On locations…


Why did you set the plot in Italy, or rather, in the most stunning medieval towns of Tuscany (Florence and San Gimignano, in the district of Siena)?
The history, art and architecture of Florence and San Gimignano played perfectly with the story. I’m drawn to the people of Italy: their emotive gestures, their passion for life, and their culture drenched in history, not to mention their fabulous food and coffee! The medieval castles and towns dotted among the Tuscan hills, the mountains of Northern Italy, and the coastal town of Ventimiglia, are perfect locations for the Allegiance to be based.

You were born in a very little town: Pyramid Hill, Victoria, Australia and spent your childhood in Tasmania, where your family relocated when you were four years old. Later, you lived in London and Los Angeles. Why do you love Italy so much if your roots are overseas?
There are certain cities in the world where I feel grounded: Florence is one, and Melbourne and Vienna too. Plus all three cities have incredible coffee! When I was a little girl growing up in Australia, I used to dream of living somewhere cosmopolitan; taste food from other cultures, see how others dressed, listen to their languages, etc., and so I think that’s one of the reasons I first settled in London, and later in Los Angeles. When I arrived in L.A. in 1982, the city was like a melting pot of culture, and I loved it. I still do. But L.A. is a young city and as such, does not hold the collective history like the city of Florence.

By the way, to write a book or an article, is it better to live in a little and silent town or in a big and crowded city?
Personally, I believe that to write, one can live anywhere. What matters most, is keeping your heart open and your mind focused. I enjoy country and urban life for they both have characters and stories lurking everywhere. I use my iPhone to take photos constantly while I’m out and about, and draw from these when I’m writing. I also carry journals so I can write anywhere, and it’s comforting to write away from a keyboard. When life gets too noisy, I use earplugs!

Do you write full-time? If so, what’s your work day like? If not, what do you do other than write and how do you find time to write?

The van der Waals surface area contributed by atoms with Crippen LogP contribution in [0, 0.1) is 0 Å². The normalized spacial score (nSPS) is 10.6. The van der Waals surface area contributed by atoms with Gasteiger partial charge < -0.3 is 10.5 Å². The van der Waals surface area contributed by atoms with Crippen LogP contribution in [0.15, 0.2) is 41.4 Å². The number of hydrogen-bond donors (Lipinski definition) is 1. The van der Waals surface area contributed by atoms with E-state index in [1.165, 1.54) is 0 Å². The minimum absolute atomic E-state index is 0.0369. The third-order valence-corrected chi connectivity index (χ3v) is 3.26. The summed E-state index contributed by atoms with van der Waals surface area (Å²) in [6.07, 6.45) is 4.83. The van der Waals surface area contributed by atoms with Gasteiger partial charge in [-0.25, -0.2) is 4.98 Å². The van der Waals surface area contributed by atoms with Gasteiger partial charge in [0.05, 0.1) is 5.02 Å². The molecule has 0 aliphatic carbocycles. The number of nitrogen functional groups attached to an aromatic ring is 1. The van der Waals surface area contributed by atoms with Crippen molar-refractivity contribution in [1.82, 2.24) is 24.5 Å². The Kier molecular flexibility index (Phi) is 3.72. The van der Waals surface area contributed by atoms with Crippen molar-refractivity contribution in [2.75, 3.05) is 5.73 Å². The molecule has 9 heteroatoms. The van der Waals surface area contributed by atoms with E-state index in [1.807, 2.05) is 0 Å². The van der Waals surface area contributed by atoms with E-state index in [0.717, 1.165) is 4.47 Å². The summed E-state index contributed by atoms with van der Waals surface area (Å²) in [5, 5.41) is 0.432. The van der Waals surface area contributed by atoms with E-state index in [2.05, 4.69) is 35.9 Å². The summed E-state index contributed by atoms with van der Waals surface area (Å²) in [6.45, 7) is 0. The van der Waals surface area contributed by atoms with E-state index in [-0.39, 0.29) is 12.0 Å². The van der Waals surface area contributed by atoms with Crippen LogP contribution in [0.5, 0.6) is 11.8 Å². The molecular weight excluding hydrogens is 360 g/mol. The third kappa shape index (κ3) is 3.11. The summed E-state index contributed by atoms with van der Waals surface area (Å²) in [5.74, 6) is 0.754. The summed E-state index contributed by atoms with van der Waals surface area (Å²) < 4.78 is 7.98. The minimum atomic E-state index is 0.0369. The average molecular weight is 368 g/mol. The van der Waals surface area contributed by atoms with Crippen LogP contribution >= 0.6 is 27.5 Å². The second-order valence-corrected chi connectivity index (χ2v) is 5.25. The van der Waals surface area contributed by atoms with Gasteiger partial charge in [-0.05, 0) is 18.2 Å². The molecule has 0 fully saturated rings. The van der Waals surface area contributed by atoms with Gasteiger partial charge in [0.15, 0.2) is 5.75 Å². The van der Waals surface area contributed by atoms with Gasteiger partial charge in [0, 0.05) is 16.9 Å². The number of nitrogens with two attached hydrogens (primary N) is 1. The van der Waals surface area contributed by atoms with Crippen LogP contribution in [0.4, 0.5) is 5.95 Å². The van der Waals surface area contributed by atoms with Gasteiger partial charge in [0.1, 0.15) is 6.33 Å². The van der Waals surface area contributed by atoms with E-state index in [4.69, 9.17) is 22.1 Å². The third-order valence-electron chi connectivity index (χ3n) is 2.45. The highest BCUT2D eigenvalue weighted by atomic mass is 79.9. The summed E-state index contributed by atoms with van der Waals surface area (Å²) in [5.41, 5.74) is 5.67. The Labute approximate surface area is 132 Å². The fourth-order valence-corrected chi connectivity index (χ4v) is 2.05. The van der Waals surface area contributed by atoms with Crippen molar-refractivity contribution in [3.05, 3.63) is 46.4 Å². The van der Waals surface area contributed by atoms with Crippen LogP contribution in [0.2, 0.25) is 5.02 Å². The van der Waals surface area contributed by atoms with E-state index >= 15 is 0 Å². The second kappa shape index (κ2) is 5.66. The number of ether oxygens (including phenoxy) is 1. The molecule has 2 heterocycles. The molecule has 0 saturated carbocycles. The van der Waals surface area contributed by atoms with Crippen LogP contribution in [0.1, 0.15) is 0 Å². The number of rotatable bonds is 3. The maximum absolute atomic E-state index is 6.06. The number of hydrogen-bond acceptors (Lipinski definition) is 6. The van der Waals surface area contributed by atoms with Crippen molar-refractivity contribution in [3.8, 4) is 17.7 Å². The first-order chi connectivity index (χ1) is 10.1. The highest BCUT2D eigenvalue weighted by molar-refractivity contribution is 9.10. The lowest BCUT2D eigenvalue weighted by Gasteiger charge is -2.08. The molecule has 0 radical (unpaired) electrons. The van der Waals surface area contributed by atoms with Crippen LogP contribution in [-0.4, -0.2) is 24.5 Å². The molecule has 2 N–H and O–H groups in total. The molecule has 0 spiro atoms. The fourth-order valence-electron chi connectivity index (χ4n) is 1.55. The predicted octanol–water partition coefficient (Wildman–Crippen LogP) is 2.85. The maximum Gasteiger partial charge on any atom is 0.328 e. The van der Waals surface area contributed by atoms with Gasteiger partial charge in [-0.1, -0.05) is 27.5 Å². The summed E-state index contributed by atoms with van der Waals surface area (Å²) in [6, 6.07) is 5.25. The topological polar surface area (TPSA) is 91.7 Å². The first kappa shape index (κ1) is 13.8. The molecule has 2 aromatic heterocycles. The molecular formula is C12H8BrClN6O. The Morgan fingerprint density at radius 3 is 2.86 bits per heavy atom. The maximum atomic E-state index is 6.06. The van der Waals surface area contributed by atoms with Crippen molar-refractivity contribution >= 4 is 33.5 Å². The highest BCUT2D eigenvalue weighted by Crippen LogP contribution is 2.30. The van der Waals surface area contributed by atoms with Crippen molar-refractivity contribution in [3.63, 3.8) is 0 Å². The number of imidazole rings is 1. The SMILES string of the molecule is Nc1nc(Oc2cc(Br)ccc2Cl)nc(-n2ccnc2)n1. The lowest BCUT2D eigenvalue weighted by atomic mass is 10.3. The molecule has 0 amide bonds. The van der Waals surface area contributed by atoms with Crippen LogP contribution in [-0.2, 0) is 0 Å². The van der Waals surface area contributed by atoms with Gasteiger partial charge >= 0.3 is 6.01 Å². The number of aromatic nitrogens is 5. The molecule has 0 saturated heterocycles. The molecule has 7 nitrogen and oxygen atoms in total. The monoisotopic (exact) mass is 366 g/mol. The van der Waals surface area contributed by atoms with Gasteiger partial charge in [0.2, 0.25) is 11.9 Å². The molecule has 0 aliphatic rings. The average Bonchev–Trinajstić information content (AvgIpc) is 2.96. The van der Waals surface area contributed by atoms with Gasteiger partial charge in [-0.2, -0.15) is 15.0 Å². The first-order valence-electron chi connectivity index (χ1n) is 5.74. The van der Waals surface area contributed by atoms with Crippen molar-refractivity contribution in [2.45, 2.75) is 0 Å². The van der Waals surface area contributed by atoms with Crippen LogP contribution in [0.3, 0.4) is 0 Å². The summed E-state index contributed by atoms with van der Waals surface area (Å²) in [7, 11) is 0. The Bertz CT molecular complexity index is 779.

At the end of the 2014 school year I stopped teaching full-time high school art and theater to focus on writing The Creatives Series. When I’m in the early phase of research and jotting down notes on legal pads, I take the time to write everyday, if not on my current book then an essay, blog post, or a piece of poetry. Writing is no different from exercise; if I go a day without using my creative muscles then it hurts like hell when I get back to it! I think my creative essence goes into mourning when I don’t reach out to her and put her to good use. Sometimes I paint instead of writing, but in reality, for me, this is an essential part of my creative process. I paint my nightly dreams, and have found this action pushes ideas past the clutter in my brain and storylines become clearer.

When I’m in full-blown hurricane-force writing mode, I find it difficult to stop writing. I think eighteen hours straight, stopping only to feed my much-loved dog, Cash, and cat, Luna, is my record for a full day of writing. That same evening I fell into bed, slept for four hours, and then repeated the same pattern for five consecutive days. From other creative people I’ve spoken with, this kind of schedule is fairly normal. When I’m on a roll and the characters are talking to me, time flies by without me knowing and I’m like a mad woman possessed! Those days are magical ☺

What would you say is your interesting writing quirk?
My desk and office are kind of out-of-bounds to anyone; this isn’t much of a problem due to the utter chaos of the entire area! Luna sits in a basket on my desk, like a kind of writing guardian – she is my Thalia (read A Secret Muse and you’ll understand what I mean). I need absolute quiet to write, and with a husband who writes and records music at the other end of the house, I’ve found that earplugs are essential. Because writing means I sit on my backside for hours on end, I tend to walk Cash early in the morning and either swim, or attend dance classes five times a week. Obviously when I’m in the middle of a full-on writing binge my exercise schedule suffers – and so do I. When I hit a brick wall it’s normally an indicator that I need to step away from my desk and exercise. Some of the most important plots of my stories have come to me while either swimming or hiking.


About Mandy Jackson-Beverly

Mandy Jackson-Beverly studied flute in Sydney, worked couture fashion in London, and has been a successful costume designer in LA, working with artists such as Madonna and David Bowie. She’s danced the tango with Robert Duvall, sewn buttons on coats with John Galliano, and discussed the art of sobriety with Alice Cooper and Russell Brand.

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